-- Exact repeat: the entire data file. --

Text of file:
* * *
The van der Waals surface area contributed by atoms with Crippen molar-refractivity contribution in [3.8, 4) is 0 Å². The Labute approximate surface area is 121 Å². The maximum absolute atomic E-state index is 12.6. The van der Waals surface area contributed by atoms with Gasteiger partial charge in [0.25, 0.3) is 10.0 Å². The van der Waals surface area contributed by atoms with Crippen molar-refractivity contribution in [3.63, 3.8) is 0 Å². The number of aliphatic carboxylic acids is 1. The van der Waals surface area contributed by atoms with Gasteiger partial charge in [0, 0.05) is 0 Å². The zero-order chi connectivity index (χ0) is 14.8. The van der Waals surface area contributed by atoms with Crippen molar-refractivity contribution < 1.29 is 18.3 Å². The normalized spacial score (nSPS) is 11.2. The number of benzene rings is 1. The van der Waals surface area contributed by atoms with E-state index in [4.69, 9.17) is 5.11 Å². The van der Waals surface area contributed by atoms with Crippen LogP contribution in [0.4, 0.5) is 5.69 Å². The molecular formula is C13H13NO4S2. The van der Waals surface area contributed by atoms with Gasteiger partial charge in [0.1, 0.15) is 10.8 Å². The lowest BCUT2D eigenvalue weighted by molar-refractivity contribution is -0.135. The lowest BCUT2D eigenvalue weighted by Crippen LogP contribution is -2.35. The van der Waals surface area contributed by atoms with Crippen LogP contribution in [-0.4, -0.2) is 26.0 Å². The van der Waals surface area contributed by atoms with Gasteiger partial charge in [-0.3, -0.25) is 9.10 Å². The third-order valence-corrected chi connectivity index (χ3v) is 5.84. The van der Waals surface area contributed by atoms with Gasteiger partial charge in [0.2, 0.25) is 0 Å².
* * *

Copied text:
The van der Waals surface area contributed by atoms with Crippen molar-refractivity contribution in [3.8, 4) is 0 Å². The Labute approximate surface area is 121 Å². The maximum absolute atomic E-state index is 12.6. The van der Waals surface area contributed by atoms with Gasteiger partial charge in [0.25, 0.3) is 10.0 Å². The van der Waals surface area contributed by atoms with Crippen molar-refractivity contribution in [3.63, 3.8) is 0 Å². The number of aliphatic carboxylic acids is 1. The van der Waals surface area contributed by atoms with Gasteiger partial charge in [0, 0.05) is 0 Å². The zero-order chi connectivity index (χ0) is 14.8. The van der Waals surface area contributed by atoms with Crippen molar-refractivity contribution < 1.29 is 18.3 Å². The normalized spacial score (nSPS) is 11.2. The number of benzene rings is 1. The van der Waals surface area contributed by atoms with E-state index in [4.69, 9.17) is 5.11 Å². The van der Waals surface area contributed by atoms with Crippen LogP contribution in [0.4, 0.5) is 5.69 Å². The molecular formula is C13H13NO4S2. The van der Waals surface area contributed by atoms with Gasteiger partial charge in [0.1, 0.15) is 10.8 Å². The lowest BCUT2D eigenvalue weighted by molar-refractivity contribution is -0.135. The lowest BCUT2D eigenvalue weighted by Crippen LogP contribution is -2.35. The van der Waals surface area contributed by atoms with Crippen LogP contribution in [-0.4, -0.2) is 26.0 Å². The van der Waals surface area contributed by atoms with Gasteiger partial charge in [-0.3, -0.25) is 9.10 Å². The third-order valence-corrected chi connectivity index (χ3v) is 5.84. The van der Waals surface area contributed by atoms with Gasteiger partial charge in [0.2, 0.25) is 0 Å².